Loneliness: The Cure

Watha T. Daniel/Shaw Library

Loneliness: The Cure

In high school my favorite books were not One Flew Over the Cuckoo’s Nest or A Clockwork Orange, but Charlotte Brontë’s Jane Eyre. This was around the same time that I was into the Cure (a curiously relevant moniker) and the Smiths. Maybe it was a not-all-the-way-goth phase that pushed me toward these moody places—Depeche Mode, Siouxsie and the Banshees, Soft Cell, The Sisters of Mercy, Cocteau Twins. You get the picture, especially if you were there. Everything was covered, at least conceptually, in dark red velvet and black eyeliner.

Jane Eyre is considered Gothic fiction, and its mood certainly bears this out. It paints a moody, deserted picture, Jane being orphaned and mistreated, forced to hide in velvet curtains or disappear into her books. Charlotte, the eldest Brontë sister, as well as many such artists, were wandering out of the same shadowy emotional landscape as these Dark-Wave rock bands, scratching a similar itch.

The images in Jane Eyre I hold onto, brooding and gloomy as they often are, made me feel warmer somehow. Maybe as an adolescent it was just nice to know that other people, even centuries ago, sought escape from the hassle of a confusing, wearisome world, through art and literature. Young Jane, curled up, half-hiding behind thick draperies and reading next to the window as a rainstorm raged outside—not so different that those nights staring out the window listening to The Cure’s "Prayers for Rain."

With this back-story, I was thrilled when I heard Cary Fukunaga’a film adaptation of Jane Eyre was coming to the art-house theaters in D.C. The slow sweeping shots of the purple English moors, the perfect atmospheric sound design—the details really draw you into that world. That world, however, can be pretty dismal. It might be misinterpreted as depressing, even with the romantic themes. Maybe you just need to have an appreciation for art that is dark and moody. The theater was packed (awesome) and almost half of the viewers, like your humble narrator, hailed from Generation X (double-awesome). There’s just something about that forlorn feeling that is so comforting.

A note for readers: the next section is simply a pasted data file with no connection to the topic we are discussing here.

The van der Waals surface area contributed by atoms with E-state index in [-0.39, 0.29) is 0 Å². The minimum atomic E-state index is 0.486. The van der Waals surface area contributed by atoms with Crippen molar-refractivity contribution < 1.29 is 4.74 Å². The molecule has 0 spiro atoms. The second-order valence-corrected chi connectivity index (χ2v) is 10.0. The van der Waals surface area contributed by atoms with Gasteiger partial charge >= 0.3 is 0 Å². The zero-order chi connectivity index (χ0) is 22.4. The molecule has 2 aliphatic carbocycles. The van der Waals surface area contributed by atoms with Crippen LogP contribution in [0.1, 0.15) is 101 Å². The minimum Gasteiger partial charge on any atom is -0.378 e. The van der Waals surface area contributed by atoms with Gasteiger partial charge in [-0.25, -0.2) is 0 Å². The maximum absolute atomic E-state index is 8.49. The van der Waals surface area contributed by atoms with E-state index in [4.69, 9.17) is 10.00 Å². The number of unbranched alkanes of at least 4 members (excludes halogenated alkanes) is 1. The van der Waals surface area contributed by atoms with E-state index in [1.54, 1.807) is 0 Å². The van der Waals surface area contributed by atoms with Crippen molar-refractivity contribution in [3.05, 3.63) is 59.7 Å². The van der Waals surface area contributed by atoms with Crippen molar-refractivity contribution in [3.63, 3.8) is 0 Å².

The slight loneliness I see in people of my generation, like a longing for those loving, attentive parents we never had (even if  we did!) leads us to this gloomier terrain—Joy Division, Nick Cave, the movie Heathers, even old blues music—not only for commiseration, but also for affirmation.

Whether she knows it or not, the author/artist capable of stirring up these feelings has a great deal of healing power—conjuring melancholy for curing minor melancholia. There are certain gifts you can just never give away, and loneliness is one of them. And while loneliness might not seem like a gift, it is useful in the arts if it can bring people together and, ironically, make us feel less alone.

Here's a list of items I think qualify: